This post was written by NCTE member Sarah Z. Johnson.
If you teach writing, whether in high school or in the first years of college, you need to be aware of what’s going on in the world of dual enrollment, also called dual credit or concurrent enrollment.
Over the past ten years, dual enrollment (DE) has become one of the fastest growing educational trends in the United States. With governors and legislators under pressure to ease the crushing economic burden of post-secondary education, DE has been one way states have tried to put a Band-Aid on rising college tuition costs. If they can promise voters that their kids can get up to two years of college “out of the way” and free before graduating from high school, that’s a win for everyone, right?
Except, of course, that it isn’t always. Recent research in our field (see College Access, Chasing Transparency, and Who is it Working For) shows racial gaps in access and success in DE programs. It reports that students as young as 12 are taking first-year composition, and questions how a seventh grader or even a tenth grader can be developmentally ready to tackle the complex social, cognitive, and rhetorical tasks that college writing demands.
Dual enrollment holds enormous promise for students, but the programs must be well-conceived and well-run, and clear research-based guidelines are needed to ensure this.
While many of NCTE’s affiliate organizations had put out separate position statements on dual enrollment over the years, there had never been a unifying voice that spoke for everyone teaching at this transition point between high school and college writing. So in 2018, Carolyn Calhoon-Dillahunt, then chair of the Conference on College Composition and Communication (CCCC), charged a task force, which included teachers in high school, two-year institutions, and four-year colleges and universities, to determine what has been shown to work. (For more information check out the task force’s Dual Enrollment Annotated Bibliography)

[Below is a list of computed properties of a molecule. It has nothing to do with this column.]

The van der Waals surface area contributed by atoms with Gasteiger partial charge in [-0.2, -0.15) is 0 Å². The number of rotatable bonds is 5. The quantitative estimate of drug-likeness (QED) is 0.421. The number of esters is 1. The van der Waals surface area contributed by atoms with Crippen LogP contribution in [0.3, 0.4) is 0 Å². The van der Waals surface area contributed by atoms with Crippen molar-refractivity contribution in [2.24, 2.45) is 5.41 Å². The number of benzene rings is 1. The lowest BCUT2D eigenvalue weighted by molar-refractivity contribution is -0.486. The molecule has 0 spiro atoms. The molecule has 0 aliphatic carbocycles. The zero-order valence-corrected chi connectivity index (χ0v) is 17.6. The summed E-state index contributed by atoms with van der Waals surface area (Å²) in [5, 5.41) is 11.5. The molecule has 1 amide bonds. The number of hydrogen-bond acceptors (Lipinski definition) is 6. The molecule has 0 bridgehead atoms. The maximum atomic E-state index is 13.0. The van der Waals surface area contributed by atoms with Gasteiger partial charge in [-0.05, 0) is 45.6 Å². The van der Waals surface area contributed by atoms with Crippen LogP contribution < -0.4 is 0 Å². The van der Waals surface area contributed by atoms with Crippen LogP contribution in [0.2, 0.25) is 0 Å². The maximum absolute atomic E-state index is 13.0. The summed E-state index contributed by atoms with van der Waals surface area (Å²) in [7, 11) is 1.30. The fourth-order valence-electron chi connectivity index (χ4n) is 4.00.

A New Joint Statement
The result of our work—the recent Joint Position Statement on Dual Enrollment in Composition—is a tool, both for education and advocacy. If members of your department aren’t familiar with how dual enrollment is implemented at your school, read and share the document with your colleagues.
To accommodate the variety of DE programs across the country, the principles and guidelines outlined in the position statement are general enough to apply to most programs while also specific enough to provide clear guidance. If you are working within an effective DE program, the statement is a great way to assess what’s in alignment with recommendations and consider how to make small improvements. If you are working in a program that seems flawed but you’re not sure what to do, this statement will help you and your administrators pinpoint where you’re out of step with what’s best for student learning, faculty support, and program quality.
Having a unified voice on dual enrollment in composition is vital to our profession. As secondary teachers, we need to make clear where our expertise lies, advocate for effective professional development and support, and defend our professional integrity against the unfounded suspicion that our DE courses lack rigor. As postsecondary teachers and program coordinators, we must clearly outline what it means to teach and support a college course.
The Joint Position Statement on Dual Enrollment in Composition is an important step toward building coherence, consistency, and quality in dual enrollment programs throughout the United States.
Sarah Z. Johnson is director of the writing center and chair of the English department at Madison College in Madison, Wisconsin. She served as chair of the task force that wrote the Joint Statement on Dual Enrollment. She is chair of TYCA, a member of the NCTE and CCCC Executive Committees, and serves on the editorial board of the journal WPA: Writing Program Administration.
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